Investment Update: COVID-19, the Economy, the Markets and PSRS/PEERS
PSRS and PEERS have weathered many challenging investment environments in the last 75 years, including the stock market crash of 1987, the bursting of the dot-com bubble in the early 2000’s, the 9/11 attacks in 2001 and the Global Financial Crisis (GFC) in 2007 and 2008. However, as we move further into the coronavirus pandemic, it is evident that this event is different. This is a health crisis causing an economic crisis which may lead to a financial crisis. As the pandemic continues to unfold, the PSRS/PEERS investment staff is actively managing the investment portfolio and is in communication with market participants to evaluate potential developments.
The priority of the U.S. federal government and most local authorities has been to address the health crisis (COVID-19) before attempting to repair the economic damage. The result has been positive movement in the fight against the coronavirus. While a great deal remains unknown about the nature and duration of the pandemic, it is evident that social distancing is working. We should soon pass the peak caseload of infections which will mean less hospitalizations and fewer deaths than originally projected. Alternatively, the procedures that have been utilized to slow the pandemic have stopped the economy. As such, the shift in the discussion at both the federal and local level is how to re-open the economy without furthering the spread of the virus.
By most measures, the global economy is in the worst shape since World War II. Both supply and demand have experienced dramatic contractions as Americans are quarantined at home and are not spending (outside of groceries and video streaming services). The most direct result of the economic crisis is that over 26 million people have now filed for unemployment since the coronavirus started shutting down large portions of everyday life at the beginning of March.
The United States is entering a recession. Bankruptcies have occurred and will continue to happen. Growth in the economy has slowed dramatically and unemployment could reach 20% (twice as high as during the GFC). The length and depth of the recession will almost certainly rest on how soon the economy is re-opened. That dilemma is being discussed throughout the United States. The back-to-work plans will most likely begin in the absence of an effective anti-viral or the promise of a vaccine. As such, government officials will try to strike a balance between public safety and economic necessities. For example, a new normal will ensue, much as it did post 9/11 with enhanced security procedures. The post pandemic new normal will include better procedures for cleaning, routine temperature taking, potentially wearing masks in public and social distancing in offices. This most likely will result in an elongated economic recovery rather than a quicker ("V-shaped") one.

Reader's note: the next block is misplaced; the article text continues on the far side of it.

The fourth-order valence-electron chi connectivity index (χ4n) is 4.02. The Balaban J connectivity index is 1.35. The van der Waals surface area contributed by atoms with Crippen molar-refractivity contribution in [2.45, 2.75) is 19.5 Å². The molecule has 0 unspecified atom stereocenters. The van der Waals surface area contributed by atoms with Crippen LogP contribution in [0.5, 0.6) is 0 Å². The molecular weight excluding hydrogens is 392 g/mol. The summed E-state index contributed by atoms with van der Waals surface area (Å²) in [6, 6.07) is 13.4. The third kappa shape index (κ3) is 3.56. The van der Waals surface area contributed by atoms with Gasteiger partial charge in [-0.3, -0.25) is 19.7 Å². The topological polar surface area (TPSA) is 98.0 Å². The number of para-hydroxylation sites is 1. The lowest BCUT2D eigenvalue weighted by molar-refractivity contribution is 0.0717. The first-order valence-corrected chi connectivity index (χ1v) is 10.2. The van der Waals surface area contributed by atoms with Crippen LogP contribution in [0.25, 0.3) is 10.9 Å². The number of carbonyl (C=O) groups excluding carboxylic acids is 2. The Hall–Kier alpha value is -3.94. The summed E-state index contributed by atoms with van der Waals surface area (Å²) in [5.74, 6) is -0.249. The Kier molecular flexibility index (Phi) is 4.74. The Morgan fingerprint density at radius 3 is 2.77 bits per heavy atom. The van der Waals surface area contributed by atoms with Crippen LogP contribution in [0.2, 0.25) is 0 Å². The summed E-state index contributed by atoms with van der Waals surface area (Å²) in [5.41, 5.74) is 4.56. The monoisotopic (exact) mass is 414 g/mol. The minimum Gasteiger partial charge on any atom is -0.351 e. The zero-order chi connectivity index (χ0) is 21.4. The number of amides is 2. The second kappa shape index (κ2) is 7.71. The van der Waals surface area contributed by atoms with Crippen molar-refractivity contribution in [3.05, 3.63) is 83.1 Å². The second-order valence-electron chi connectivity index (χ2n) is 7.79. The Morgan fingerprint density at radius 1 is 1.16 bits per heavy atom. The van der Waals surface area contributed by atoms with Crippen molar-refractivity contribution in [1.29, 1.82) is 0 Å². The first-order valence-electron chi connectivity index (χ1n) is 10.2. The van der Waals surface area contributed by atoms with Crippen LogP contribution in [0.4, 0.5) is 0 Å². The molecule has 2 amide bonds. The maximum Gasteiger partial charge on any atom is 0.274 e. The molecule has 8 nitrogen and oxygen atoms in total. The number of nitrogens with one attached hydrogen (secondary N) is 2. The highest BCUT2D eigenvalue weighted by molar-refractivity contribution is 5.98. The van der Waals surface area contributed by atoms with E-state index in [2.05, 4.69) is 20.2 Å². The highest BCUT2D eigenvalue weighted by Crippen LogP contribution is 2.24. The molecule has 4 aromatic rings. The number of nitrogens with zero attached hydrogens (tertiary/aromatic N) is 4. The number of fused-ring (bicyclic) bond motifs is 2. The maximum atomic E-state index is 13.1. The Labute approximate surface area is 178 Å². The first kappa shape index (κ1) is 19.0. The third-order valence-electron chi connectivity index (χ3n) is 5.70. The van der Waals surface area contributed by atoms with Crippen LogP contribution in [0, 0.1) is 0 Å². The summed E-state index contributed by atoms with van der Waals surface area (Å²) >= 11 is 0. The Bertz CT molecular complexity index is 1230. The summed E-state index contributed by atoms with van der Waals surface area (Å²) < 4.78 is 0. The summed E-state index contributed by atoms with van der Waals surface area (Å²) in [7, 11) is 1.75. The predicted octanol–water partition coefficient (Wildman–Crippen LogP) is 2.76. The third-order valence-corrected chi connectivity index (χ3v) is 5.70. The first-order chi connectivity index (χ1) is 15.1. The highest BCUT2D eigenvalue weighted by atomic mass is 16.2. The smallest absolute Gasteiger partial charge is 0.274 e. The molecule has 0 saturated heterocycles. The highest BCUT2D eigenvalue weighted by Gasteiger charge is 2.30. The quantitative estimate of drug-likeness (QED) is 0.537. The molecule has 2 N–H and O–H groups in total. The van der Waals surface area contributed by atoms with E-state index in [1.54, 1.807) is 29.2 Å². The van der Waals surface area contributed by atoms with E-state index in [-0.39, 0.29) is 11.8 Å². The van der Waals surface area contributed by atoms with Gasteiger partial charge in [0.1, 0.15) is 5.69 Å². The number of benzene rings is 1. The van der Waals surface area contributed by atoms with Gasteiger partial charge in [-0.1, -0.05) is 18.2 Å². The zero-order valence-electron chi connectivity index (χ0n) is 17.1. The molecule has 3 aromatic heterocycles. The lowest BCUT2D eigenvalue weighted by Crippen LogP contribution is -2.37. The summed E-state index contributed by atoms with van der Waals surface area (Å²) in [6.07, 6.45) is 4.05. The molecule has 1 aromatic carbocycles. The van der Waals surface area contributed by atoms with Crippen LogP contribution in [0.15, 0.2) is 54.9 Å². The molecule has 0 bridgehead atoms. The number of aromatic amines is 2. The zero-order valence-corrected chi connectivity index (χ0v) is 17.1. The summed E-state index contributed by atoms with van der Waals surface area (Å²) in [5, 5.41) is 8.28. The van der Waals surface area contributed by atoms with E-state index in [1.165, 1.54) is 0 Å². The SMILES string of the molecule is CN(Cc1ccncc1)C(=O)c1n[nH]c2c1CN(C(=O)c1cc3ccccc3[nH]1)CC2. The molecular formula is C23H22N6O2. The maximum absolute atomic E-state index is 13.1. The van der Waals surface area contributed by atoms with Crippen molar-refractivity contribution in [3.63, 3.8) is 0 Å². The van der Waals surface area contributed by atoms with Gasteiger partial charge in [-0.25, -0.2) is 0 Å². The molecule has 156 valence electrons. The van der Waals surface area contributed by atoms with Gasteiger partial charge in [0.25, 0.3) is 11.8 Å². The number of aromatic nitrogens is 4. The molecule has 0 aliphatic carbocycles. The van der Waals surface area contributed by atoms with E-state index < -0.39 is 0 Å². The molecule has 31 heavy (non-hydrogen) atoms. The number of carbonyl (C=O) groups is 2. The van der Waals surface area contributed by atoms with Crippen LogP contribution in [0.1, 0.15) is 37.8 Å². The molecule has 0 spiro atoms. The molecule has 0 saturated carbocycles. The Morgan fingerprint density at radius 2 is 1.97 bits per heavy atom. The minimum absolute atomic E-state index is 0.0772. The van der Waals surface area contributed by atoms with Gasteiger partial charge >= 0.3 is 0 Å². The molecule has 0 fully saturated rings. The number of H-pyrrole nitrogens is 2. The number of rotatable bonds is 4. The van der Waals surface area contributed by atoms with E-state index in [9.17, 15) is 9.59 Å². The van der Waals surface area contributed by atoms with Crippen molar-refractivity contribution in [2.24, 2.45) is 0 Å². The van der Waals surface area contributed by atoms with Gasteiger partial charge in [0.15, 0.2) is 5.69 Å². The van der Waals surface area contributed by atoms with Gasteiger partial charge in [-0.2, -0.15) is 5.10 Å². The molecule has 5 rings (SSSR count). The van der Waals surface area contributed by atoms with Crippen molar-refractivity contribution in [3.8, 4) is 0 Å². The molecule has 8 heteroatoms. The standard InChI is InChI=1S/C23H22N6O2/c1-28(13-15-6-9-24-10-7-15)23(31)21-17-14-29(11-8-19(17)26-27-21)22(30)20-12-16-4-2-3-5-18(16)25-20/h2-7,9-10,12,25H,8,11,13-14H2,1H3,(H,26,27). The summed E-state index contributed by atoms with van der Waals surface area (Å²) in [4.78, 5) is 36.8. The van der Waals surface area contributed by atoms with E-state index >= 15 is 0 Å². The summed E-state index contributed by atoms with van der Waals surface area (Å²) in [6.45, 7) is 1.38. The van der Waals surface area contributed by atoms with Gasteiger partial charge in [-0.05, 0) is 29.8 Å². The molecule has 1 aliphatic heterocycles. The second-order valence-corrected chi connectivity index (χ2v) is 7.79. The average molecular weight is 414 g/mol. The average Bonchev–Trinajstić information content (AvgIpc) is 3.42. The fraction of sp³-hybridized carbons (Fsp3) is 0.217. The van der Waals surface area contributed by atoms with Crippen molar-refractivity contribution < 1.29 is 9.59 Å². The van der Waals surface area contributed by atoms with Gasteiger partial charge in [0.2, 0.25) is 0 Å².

The U.S. stock market (S&P 500) was down almost 34% this calendar year, through March 23, 2020, with non-U.S. stocks down even more. The investment markets improved significantly, beginning in the last week of March, after the Federal Reserve announced plans to inject $2 trillion into the markets and Congress passed an additional $2 trillion economic rescue package. The announcements, along with some initial positive news on COVID-19, induced a market rally of more than 25% and helped the S&P 500 reclaim more than half of its previous losses.
Most recently, stocks have settled into a trading range with both up and down moves daily. It appears that the Federal Reserve and Congress will continue to inject funds into the economy as the Senate passed an additional coronavirus-related economic stabilization bill totaling $484 billion on April 21, 2020. We expect the market volatility to continue as we move forward in a time of great uncertainty. Many aspects of the virus are still unknown (its progression, testing, vaccines, etc.). Likewise, the ultimate success of the dramatic monetary and fiscal stimulus policy responses is still unclear. However, one thing that is certain is the coming avalanche of negative economic news. Markets have yet to fully digest the near certainty of lower corporate earnings, higher debt, more bankruptcies and an incomplete re-opening of the U.S. economy.
PSRS/PEERS is a long-term investor
The Systems’ focus on investing in a diversified manner while maintaining sufficient liquidity has been rewarded in the current volatile market environment. Our primary mission remains investing the Systems’ assets in a manner to earn the 7.5% actuarial assumed rate of return over a long-time horizon. We will continue to deploy assets in attractive investment opportunities.
We want to emphasize to our members that your PSRS/PEERS benefit is secure. PSRS/PEERS is a long-term investor and can withstand market volatility. The Board and professional staff are committed to managing the Systems’ assets in a prudent manner that will ensure the viability of your pension.